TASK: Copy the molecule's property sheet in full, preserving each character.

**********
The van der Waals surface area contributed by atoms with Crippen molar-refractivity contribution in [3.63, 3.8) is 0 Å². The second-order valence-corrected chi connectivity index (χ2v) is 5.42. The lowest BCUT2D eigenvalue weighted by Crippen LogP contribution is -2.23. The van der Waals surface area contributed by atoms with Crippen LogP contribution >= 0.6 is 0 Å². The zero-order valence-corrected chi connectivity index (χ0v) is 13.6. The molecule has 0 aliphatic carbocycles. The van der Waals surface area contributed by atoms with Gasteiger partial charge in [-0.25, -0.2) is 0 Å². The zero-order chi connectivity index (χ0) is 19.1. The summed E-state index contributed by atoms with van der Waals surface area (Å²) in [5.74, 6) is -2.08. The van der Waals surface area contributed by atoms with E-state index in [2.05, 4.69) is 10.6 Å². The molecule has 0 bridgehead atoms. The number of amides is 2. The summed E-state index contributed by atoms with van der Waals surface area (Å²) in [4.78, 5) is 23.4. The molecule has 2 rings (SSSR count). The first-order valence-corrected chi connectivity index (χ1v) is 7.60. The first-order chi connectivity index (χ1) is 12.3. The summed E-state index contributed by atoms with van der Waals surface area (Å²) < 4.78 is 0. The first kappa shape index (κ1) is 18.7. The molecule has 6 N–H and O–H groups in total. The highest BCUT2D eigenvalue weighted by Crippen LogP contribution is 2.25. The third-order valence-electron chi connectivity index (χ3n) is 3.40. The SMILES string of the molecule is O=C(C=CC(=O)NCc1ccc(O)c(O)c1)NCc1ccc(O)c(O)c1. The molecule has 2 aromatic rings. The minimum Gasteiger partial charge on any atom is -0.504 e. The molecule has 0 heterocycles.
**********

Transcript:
The van der Waals surface area contributed by atoms with Crippen molar-refractivity contribution in [3.63, 3.8) is 0 Å². The second-order valence-corrected chi connectivity index (χ2v) is 5.42. The lowest BCUT2D eigenvalue weighted by Crippen LogP contribution is -2.23. The van der Waals surface area contributed by atoms with Crippen LogP contribution >= 0.6 is 0 Å². The zero-order valence-corrected chi connectivity index (χ0v) is 13.6. The molecule has 0 aliphatic carbocycles. The van der Waals surface area contributed by atoms with Gasteiger partial charge in [-0.25, -0.2) is 0 Å². The zero-order chi connectivity index (χ0) is 19.1. The summed E-state index contributed by atoms with van der Waals surface area (Å²) in [5.74, 6) is -2.08. The van der Waals surface area contributed by atoms with E-state index in [2.05, 4.69) is 10.6 Å². The molecule has 0 bridgehead atoms. The number of amides is 2. The summed E-state index contributed by atoms with van der Waals surface area (Å²) in [4.78, 5) is 23.4. The molecule has 2 rings (SSSR count). The first-order valence-corrected chi connectivity index (χ1v) is 7.60. The first-order chi connectivity index (χ1) is 12.3. The summed E-state index contributed by atoms with van der Waals surface area (Å²) < 4.78 is 0. The first kappa shape index (κ1) is 18.7. The molecule has 6 N–H and O–H groups in total. The highest BCUT2D eigenvalue weighted by Crippen LogP contribution is 2.25. The third-order valence-electron chi connectivity index (χ3n) is 3.40. The SMILES string of the molecule is O=C(C=CC(=O)NCc1ccc(O)c(O)c1)NCc1ccc(O)c(O)c1. The molecule has 2 aromatic rings. The minimum Gasteiger partial charge on any atom is -0.504 e. The molecule has 0 heterocycles.